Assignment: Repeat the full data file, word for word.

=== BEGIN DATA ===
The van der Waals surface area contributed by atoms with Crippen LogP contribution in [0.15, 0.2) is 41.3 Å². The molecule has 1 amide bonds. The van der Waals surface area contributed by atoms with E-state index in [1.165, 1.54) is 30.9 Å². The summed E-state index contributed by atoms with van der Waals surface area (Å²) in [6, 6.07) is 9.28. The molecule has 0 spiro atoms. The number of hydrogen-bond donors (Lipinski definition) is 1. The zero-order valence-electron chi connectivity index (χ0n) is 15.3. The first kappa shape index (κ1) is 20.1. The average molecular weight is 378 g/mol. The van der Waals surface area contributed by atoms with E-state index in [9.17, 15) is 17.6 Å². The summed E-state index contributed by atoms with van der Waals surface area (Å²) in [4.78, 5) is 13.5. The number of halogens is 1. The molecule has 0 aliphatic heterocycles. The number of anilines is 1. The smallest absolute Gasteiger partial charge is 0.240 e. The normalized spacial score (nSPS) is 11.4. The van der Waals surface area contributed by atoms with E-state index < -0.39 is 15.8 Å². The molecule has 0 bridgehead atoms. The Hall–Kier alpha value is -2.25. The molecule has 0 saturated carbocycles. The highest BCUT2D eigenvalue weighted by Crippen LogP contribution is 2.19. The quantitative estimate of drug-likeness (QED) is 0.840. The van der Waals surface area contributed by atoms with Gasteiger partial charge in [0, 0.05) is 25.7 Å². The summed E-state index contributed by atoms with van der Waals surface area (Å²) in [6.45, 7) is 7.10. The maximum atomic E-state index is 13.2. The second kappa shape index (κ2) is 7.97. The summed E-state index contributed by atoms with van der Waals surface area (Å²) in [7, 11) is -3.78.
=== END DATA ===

The van der Waals surface area contributed by atoms with Crippen LogP contribution in [0.15, 0.2) is 41.3 Å². The molecule has 1 amide bonds. The van der Waals surface area contributed by atoms with E-state index in [1.165, 1.54) is 30.9 Å². The summed E-state index contributed by atoms with van der Waals surface area (Å²) in [6, 6.07) is 9.28. The molecule has 0 spiro atoms. The number of hydrogen-bond donors (Lipinski definition) is 1. The zero-order valence-electron chi connectivity index (χ0n) is 15.3. The first kappa shape index (κ1) is 20.1. The average molecular weight is 378 g/mol. The van der Waals surface area contributed by atoms with E-state index in [9.17, 15) is 17.6 Å². The summed E-state index contributed by atoms with van der Waals surface area (Å²) in [4.78, 5) is 13.5. The number of halogens is 1. The molecule has 0 aliphatic heterocycles. The number of anilines is 1. The smallest absolute Gasteiger partial charge is 0.240 e. The normalized spacial score (nSPS) is 11.4. The van der Waals surface area contributed by atoms with E-state index < -0.39 is 15.8 Å². The molecule has 0 bridgehead atoms. The Hall–Kier alpha value is -2.25. The molecule has 0 saturated carbocycles. The highest BCUT2D eigenvalue weighted by Crippen LogP contribution is 2.19. The quantitative estimate of drug-likeness (QED) is 0.840. The van der Waals surface area contributed by atoms with Gasteiger partial charge in [0, 0.05) is 25.7 Å². The summed E-state index contributed by atoms with van der Waals surface area (Å²) in [6.45, 7) is 7.10. The maximum atomic E-state index is 13.2. The second kappa shape index (κ2) is 7.97. The summed E-state index contributed by atoms with van der Waals surface area (Å²) in [7, 11) is -3.78.